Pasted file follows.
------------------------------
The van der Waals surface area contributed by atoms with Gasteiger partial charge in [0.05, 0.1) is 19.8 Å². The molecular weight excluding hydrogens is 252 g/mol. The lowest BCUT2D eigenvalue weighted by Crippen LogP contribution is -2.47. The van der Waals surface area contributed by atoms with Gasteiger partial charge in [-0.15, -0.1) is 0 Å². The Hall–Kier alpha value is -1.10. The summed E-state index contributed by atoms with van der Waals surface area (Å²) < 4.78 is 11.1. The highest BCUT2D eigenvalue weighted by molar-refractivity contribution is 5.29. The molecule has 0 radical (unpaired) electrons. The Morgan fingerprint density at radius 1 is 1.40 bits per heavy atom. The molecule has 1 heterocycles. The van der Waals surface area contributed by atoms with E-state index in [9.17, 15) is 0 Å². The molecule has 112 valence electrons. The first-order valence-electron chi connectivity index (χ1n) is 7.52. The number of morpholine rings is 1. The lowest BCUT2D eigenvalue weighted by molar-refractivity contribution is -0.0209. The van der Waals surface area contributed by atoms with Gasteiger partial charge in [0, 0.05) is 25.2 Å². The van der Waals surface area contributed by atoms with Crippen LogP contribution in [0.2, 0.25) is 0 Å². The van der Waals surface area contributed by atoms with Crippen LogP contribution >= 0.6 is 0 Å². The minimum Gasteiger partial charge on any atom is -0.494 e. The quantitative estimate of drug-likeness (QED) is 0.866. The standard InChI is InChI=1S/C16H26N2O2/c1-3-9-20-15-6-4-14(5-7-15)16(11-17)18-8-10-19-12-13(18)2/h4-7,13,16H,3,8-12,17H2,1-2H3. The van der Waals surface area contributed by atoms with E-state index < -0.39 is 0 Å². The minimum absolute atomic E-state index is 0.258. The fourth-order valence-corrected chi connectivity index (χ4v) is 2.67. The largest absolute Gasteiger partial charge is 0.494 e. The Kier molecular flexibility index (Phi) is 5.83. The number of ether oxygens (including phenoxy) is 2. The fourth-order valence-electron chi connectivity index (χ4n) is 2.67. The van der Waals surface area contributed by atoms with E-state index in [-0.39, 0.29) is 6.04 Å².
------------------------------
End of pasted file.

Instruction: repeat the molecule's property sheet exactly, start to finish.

The van der Waals surface area contributed by atoms with Gasteiger partial charge in [0.05, 0.1) is 19.8 Å². The molecular weight excluding hydrogens is 252 g/mol. The lowest BCUT2D eigenvalue weighted by Crippen LogP contribution is -2.47. The van der Waals surface area contributed by atoms with Gasteiger partial charge in [-0.15, -0.1) is 0 Å². The Hall–Kier alpha value is -1.10. The summed E-state index contributed by atoms with van der Waals surface area (Å²) < 4.78 is 11.1. The highest BCUT2D eigenvalue weighted by molar-refractivity contribution is 5.29. The molecule has 0 radical (unpaired) electrons. The Morgan fingerprint density at radius 1 is 1.40 bits per heavy atom. The molecule has 1 heterocycles. The van der Waals surface area contributed by atoms with E-state index in [9.17, 15) is 0 Å². The molecule has 112 valence electrons. The first-order valence-electron chi connectivity index (χ1n) is 7.52. The number of morpholine rings is 1. The lowest BCUT2D eigenvalue weighted by molar-refractivity contribution is -0.0209. The van der Waals surface area contributed by atoms with Gasteiger partial charge in [0, 0.05) is 25.2 Å². The van der Waals surface area contributed by atoms with Crippen LogP contribution in [0.2, 0.25) is 0 Å². The van der Waals surface area contributed by atoms with Crippen LogP contribution >= 0.6 is 0 Å². The minimum Gasteiger partial charge on any atom is -0.494 e. The quantitative estimate of drug-likeness (QED) is 0.866. The standard InChI is InChI=1S/C16H26N2O2/c1-3-9-20-15-6-4-14(5-7-15)16(11-17)18-8-10-19-12-13(18)2/h4-7,13,16H,3,8-12,17H2,1-2H3. The van der Waals surface area contributed by atoms with E-state index < -0.39 is 0 Å². The minimum absolute atomic E-state index is 0.258. The fourth-order valence-corrected chi connectivity index (χ4v) is 2.67. The largest absolute Gasteiger partial charge is 0.494 e. The Kier molecular flexibility index (Phi) is 5.83. The number of ether oxygens (including phenoxy) is 2. The fourth-order valence-electron chi connectivity index (χ4n) is 2.67. The van der Waals surface area contributed by atoms with E-state index in [-0.39, 0.29) is 6.04 Å².